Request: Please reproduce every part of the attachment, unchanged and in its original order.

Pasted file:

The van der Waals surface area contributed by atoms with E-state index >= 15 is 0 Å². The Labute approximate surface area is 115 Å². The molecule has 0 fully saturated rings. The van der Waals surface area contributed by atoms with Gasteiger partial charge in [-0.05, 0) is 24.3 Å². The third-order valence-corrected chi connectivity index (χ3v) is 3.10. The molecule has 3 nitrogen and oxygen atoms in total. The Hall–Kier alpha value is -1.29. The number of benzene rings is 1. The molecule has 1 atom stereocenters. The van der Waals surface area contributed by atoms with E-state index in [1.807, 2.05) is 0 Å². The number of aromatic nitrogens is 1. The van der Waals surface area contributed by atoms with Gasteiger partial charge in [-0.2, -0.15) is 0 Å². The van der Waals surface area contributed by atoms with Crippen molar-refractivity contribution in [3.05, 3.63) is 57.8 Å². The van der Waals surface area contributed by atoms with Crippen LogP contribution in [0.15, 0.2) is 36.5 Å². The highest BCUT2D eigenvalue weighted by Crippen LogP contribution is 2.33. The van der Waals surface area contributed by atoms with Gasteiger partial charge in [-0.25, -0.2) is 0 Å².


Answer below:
The van der Waals surface area contributed by atoms with E-state index >= 15 is 0 Å². The Labute approximate surface area is 115 Å². The molecule has 0 fully saturated rings. The van der Waals surface area contributed by atoms with Gasteiger partial charge in [-0.05, 0) is 24.3 Å². The third-order valence-corrected chi connectivity index (χ3v) is 3.10. The molecule has 3 nitrogen and oxygen atoms in total. The Hall–Kier alpha value is -1.29. The number of benzene rings is 1. The molecule has 1 atom stereocenters. The van der Waals surface area contributed by atoms with E-state index in [1.807, 2.05) is 0 Å². The number of aromatic nitrogens is 1. The van der Waals surface area contributed by atoms with Gasteiger partial charge in [-0.2, -0.15) is 0 Å². The van der Waals surface area contributed by atoms with Crippen molar-refractivity contribution in [3.05, 3.63) is 57.8 Å². The van der Waals surface area contributed by atoms with Crippen LogP contribution in [0.15, 0.2) is 36.5 Å². The highest BCUT2D eigenvalue weighted by Crippen LogP contribution is 2.33. The van der Waals surface area contributed by atoms with Gasteiger partial charge in [-0.25, -0.2) is 0 Å².